Business Other News 08 Jun 2021 Another bitter seaso ...

Another bitter season for mango growers in AP

DECCAN CHRONICLE.
Published Jun 8, 2021, 11:53 pm IST
Updated Jun 9, 2021, 10:24 am IST
Unseasonal rains, lockdown hit yields, shipments
Unseasonal rains, heavy dew in the flowering stage till March saw the harvest fall to below one lakh. — AFP
 Unseasonal rains, heavy dew in the flowering stage till March saw the harvest fall to below one lakh. — AFP

 KAKINADA: Mango farmers have been hit very badly by the Covid-19 second wave as it coincided with the mango season in April-May. 

Exports have also drastically fallen and even consumption of mangoes has declined due to Covid-19 factors as doctors advised patients as well as the recovered not to go for mangoes in order to keep a check on diabetes. Many people are avoiding the fruit in view of greater lethality of Covid in case of those with co-morbidities.

 

There were expectations that yield from around 12,000 hectares in the district would touch about 1.3 lakh tones this year. But, due to unseasonal rains, heavy dew in the flowering stage till March saw the harvest fell to below one lakh.

The horticulture department which promotes mangoes in a bid way could not hold exhibitions to draw consumers this year. It had planned to export 100 tonnes of Suvarna Rekha variety of mangoes and buyers visited a few gardens in April. But, lockdown and lack of racks for shipment dashed the hopes, said horticulture deputy director S. Rammohan. Though sales took place for some varieties such as Kothapalli Kobbari (Rs 30,000 to Rs 35,000 per tonne), Benganapalli (Rs 25,000), Suvarna Rekha (Rs 15,000) Totapuri (Rs 10,000) and others, the quantities were not encouraging. Lockdown and unseasonal rains caused great losses to the farmers, he noted.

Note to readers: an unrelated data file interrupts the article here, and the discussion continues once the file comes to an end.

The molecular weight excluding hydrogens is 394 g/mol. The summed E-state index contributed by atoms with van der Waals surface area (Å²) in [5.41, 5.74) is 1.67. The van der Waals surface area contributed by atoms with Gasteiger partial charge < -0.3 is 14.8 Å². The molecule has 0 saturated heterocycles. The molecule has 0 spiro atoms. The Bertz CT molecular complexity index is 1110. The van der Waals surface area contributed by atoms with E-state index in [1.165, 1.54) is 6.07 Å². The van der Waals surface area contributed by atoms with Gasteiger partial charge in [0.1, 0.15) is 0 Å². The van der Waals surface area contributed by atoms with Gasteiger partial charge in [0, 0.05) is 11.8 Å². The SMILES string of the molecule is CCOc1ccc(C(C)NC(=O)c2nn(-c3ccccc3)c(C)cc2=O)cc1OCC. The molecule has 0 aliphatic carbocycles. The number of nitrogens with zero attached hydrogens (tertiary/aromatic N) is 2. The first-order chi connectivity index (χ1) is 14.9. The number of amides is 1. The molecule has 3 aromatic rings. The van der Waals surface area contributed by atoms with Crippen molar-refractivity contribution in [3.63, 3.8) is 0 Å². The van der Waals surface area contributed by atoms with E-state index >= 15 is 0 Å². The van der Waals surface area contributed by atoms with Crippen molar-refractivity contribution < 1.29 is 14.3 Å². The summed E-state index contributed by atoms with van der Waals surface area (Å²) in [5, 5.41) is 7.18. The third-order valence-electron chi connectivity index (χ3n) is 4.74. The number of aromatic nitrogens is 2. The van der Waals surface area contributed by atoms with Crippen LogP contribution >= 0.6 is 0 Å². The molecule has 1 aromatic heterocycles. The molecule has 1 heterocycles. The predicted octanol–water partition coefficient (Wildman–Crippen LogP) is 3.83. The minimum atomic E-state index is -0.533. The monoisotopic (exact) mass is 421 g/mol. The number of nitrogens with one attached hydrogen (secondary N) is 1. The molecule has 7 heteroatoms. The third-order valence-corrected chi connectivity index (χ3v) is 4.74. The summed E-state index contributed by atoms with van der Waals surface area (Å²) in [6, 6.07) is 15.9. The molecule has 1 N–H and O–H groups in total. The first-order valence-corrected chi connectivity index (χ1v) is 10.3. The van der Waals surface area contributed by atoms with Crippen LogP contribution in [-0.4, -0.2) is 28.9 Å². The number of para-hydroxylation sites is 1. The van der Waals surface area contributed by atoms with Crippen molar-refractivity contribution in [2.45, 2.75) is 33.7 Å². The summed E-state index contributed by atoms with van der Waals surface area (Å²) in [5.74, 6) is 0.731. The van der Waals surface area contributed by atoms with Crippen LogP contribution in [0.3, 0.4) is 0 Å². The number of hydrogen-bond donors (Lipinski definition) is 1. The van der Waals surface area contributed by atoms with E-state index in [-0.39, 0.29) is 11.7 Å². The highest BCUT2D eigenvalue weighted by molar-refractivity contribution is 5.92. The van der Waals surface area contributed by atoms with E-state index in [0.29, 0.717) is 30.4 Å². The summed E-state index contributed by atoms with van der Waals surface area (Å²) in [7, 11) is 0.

Those who took mango gardens on lease are also not happy with yields as well as poor marketing. “We purchased the gardens at high prices. But, the Covid-19 has adversely affected the mango market. Traders are not giving reasonable prices to the produce. This year, even pickle variety of mangoes failed to fetch good prices,” said Pandu Venkateswara Rao of Rajanagaram. He purchased 35 acres of mango gardens and incurred great losses. 

On the other hand,  consumers say they are put off by the steep hike in fruit prices and are hesitant to buy the fruit as in the past.

 

...
Location: India, Andhra Pradesh




ADVERTISEMENT
ADVERTISEMENT
ADVERTISEMENT
ADVERTISEMENT
ADVERTISEMENT
-->